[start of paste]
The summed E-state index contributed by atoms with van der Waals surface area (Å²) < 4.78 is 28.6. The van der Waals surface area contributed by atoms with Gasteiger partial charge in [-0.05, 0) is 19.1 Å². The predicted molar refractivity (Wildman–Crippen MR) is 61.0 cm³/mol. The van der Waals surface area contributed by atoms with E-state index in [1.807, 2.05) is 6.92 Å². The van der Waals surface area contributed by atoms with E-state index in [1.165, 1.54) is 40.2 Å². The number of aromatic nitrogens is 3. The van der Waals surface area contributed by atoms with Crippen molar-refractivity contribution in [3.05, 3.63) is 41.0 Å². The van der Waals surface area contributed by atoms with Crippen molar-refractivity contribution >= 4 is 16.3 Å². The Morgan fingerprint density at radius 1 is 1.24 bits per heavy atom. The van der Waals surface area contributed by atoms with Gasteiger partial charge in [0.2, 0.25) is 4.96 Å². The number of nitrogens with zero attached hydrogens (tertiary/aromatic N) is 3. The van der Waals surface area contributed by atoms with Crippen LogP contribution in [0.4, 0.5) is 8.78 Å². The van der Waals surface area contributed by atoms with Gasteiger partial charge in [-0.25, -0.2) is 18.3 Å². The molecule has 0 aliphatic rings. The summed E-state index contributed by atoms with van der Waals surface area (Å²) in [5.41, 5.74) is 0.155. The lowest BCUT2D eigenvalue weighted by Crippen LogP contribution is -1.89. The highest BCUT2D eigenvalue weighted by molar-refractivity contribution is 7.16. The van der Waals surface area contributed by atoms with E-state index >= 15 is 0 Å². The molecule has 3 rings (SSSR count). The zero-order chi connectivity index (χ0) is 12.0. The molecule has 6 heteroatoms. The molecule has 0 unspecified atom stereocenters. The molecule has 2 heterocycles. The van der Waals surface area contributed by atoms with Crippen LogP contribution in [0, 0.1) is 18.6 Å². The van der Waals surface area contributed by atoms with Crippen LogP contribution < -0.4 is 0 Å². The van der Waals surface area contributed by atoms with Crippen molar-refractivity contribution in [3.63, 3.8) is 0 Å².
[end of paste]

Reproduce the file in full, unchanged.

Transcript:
The summed E-state index contributed by atoms with van der Waals surface area (Å²) < 4.78 is 28.6. The van der Waals surface area contributed by atoms with Gasteiger partial charge in [-0.05, 0) is 19.1 Å². The predicted molar refractivity (Wildman–Crippen MR) is 61.0 cm³/mol. The van der Waals surface area contributed by atoms with E-state index in [1.807, 2.05) is 6.92 Å². The van der Waals surface area contributed by atoms with E-state index in [1.165, 1.54) is 40.2 Å². The number of aromatic nitrogens is 3. The van der Waals surface area contributed by atoms with Crippen molar-refractivity contribution in [3.05, 3.63) is 41.0 Å². The van der Waals surface area contributed by atoms with Crippen molar-refractivity contribution >= 4 is 16.3 Å². The Morgan fingerprint density at radius 1 is 1.24 bits per heavy atom. The van der Waals surface area contributed by atoms with Gasteiger partial charge in [0.2, 0.25) is 4.96 Å². The number of nitrogens with zero attached hydrogens (tertiary/aromatic N) is 3. The van der Waals surface area contributed by atoms with Crippen LogP contribution in [0.4, 0.5) is 8.78 Å². The van der Waals surface area contributed by atoms with Gasteiger partial charge in [-0.25, -0.2) is 18.3 Å². The molecule has 0 aliphatic rings. The summed E-state index contributed by atoms with van der Waals surface area (Å²) in [5.41, 5.74) is 0.155. The lowest BCUT2D eigenvalue weighted by Crippen LogP contribution is -1.89. The highest BCUT2D eigenvalue weighted by molar-refractivity contribution is 7.16. The van der Waals surface area contributed by atoms with E-state index >= 15 is 0 Å². The molecule has 3 rings (SSSR count). The zero-order chi connectivity index (χ0) is 12.0. The molecule has 6 heteroatoms. The molecule has 0 unspecified atom stereocenters. The molecule has 2 heterocycles. The van der Waals surface area contributed by atoms with Crippen LogP contribution in [0, 0.1) is 18.6 Å². The van der Waals surface area contributed by atoms with Crippen LogP contribution < -0.4 is 0 Å². The van der Waals surface area contributed by atoms with Crippen molar-refractivity contribution in [3.63, 3.8) is 0 Å².